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That goes for any wire. I buy single conductor RW90 XLPE wire for conduit. Its only sunlight resistant if its larger than #6. It's likely the same for Teck90 and ACWU.
Your #6 size made me go check my email again:

That’s where I had the same issue – for the most part, XLPE RW90 are not sunlight resistant, but in the larger gauge sizes (#2 and up), different manufacturers will make those as sunlight resistant

There’s no hard and fast rule, and there’s no standardization for that particular requirement amongst the manufacturers

In the vast majority, they are not sunlight resistant, but once in a while they will be

I wish I could provide a clear yes or no, but because most are not, it’s easier to go with a no to be on the safe side
 

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That goes for any wire. I buy single conductor RW90 XLPE wire for conduit. Its only sunlight resistant if its larger than #6. It's likely the same for Teck90 and ACWU.
I don't know what manufacturing processes or costs go into making sunlight resistant wire, it probably has to do with the likelihood of wire smaller than #6 being installed where it is exposed to sunlight. Code allows for service conductors as small as 10cu/8Al but that's a fairly rare thing even if the utility will accept it. Other than that, I'm having a tough time thinking of where you might need sun res smaller than #6.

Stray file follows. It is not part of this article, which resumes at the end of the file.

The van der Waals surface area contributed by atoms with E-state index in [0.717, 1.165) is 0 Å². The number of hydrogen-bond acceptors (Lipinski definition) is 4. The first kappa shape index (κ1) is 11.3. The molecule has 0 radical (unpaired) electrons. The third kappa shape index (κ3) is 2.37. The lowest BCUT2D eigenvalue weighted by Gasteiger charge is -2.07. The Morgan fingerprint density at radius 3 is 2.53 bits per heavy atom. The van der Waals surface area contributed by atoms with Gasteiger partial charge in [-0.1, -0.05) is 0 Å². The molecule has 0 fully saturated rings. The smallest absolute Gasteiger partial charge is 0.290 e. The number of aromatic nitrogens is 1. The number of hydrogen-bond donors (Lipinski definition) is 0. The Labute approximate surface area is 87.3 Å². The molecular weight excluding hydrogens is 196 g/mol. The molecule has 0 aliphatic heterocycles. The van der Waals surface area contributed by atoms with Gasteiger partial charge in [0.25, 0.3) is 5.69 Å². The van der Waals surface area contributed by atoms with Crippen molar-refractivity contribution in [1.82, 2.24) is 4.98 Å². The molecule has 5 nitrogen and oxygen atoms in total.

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I don't know what manufacturing processes or costs go into making sunlight resistant wire, it probably has to do with the likelihood of wire smaller than #6 being installed where it is exposed to sunlight. Code allows for service conductors as small as 10cu/8Al but that's a fairly rare thing even if the utility will accept it. Other than that, I'm having a tough time thinking of where you might need sun res smaller than #6.
Billboards are the few rare instances where you may install a 30 amp service, but with the billboard companies leaning more towards tv based displays they need more that 30 amps anyway now and days.
 

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Billboards are the few rare instances where you may install a 30 amp service, but with the billboard companies leaning more towards tv based displays they need more that 30 amps anyway now and days.
I used to install 120 volt/15 amp services for phone booths. Used 3/4” PVC and #10 wire. The utility tied it without a meter directly to overhead lines (or underground), charged the phone company a flat rate.

Yes, I’m that old😐

ETA, @Kevin_Essiambre that was with a company that you also worked for in the past